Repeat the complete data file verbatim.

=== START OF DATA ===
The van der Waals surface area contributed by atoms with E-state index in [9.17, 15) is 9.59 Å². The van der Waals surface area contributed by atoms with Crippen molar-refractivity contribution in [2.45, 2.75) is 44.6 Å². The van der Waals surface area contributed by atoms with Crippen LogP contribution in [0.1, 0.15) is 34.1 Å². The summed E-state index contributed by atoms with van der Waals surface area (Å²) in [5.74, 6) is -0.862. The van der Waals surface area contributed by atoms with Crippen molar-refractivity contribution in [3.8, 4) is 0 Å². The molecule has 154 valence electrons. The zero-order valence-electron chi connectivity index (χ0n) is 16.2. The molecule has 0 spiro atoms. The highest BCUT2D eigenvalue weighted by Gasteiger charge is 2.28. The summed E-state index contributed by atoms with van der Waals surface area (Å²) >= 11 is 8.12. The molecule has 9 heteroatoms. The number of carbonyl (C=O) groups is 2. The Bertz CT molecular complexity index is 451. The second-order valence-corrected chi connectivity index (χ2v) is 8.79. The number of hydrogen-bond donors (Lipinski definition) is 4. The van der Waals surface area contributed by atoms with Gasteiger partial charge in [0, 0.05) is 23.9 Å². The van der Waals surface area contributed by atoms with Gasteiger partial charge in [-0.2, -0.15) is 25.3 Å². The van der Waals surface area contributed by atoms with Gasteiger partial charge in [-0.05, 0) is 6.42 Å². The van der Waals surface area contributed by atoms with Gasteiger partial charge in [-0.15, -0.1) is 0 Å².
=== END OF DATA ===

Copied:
The van der Waals surface area contributed by atoms with E-state index in [9.17, 15) is 9.59 Å². The van der Waals surface area contributed by atoms with Crippen molar-refractivity contribution in [2.45, 2.75) is 44.6 Å². The van der Waals surface area contributed by atoms with Crippen LogP contribution in [0.1, 0.15) is 34.1 Å². The summed E-state index contributed by atoms with van der Waals surface area (Å²) in [5.74, 6) is -0.862. The van der Waals surface area contributed by atoms with Crippen molar-refractivity contribution in [3.8, 4) is 0 Å². The molecule has 154 valence electrons. The zero-order valence-electron chi connectivity index (χ0n) is 16.2. The molecule has 0 spiro atoms. The highest BCUT2D eigenvalue weighted by Gasteiger charge is 2.28. The summed E-state index contributed by atoms with van der Waals surface area (Å²) >= 11 is 8.12. The molecule has 9 heteroatoms. The number of carbonyl (C=O) groups is 2. The Bertz CT molecular complexity index is 451. The second-order valence-corrected chi connectivity index (χ2v) is 8.79. The number of hydrogen-bond donors (Lipinski definition) is 4. The van der Waals surface area contributed by atoms with Gasteiger partial charge in [0, 0.05) is 23.9 Å². The van der Waals surface area contributed by atoms with Gasteiger partial charge in [-0.2, -0.15) is 25.3 Å². The van der Waals surface area contributed by atoms with Gasteiger partial charge in [-0.05, 0) is 6.42 Å². The van der Waals surface area contributed by atoms with Gasteiger partial charge in [-0.15, -0.1) is 0 Å².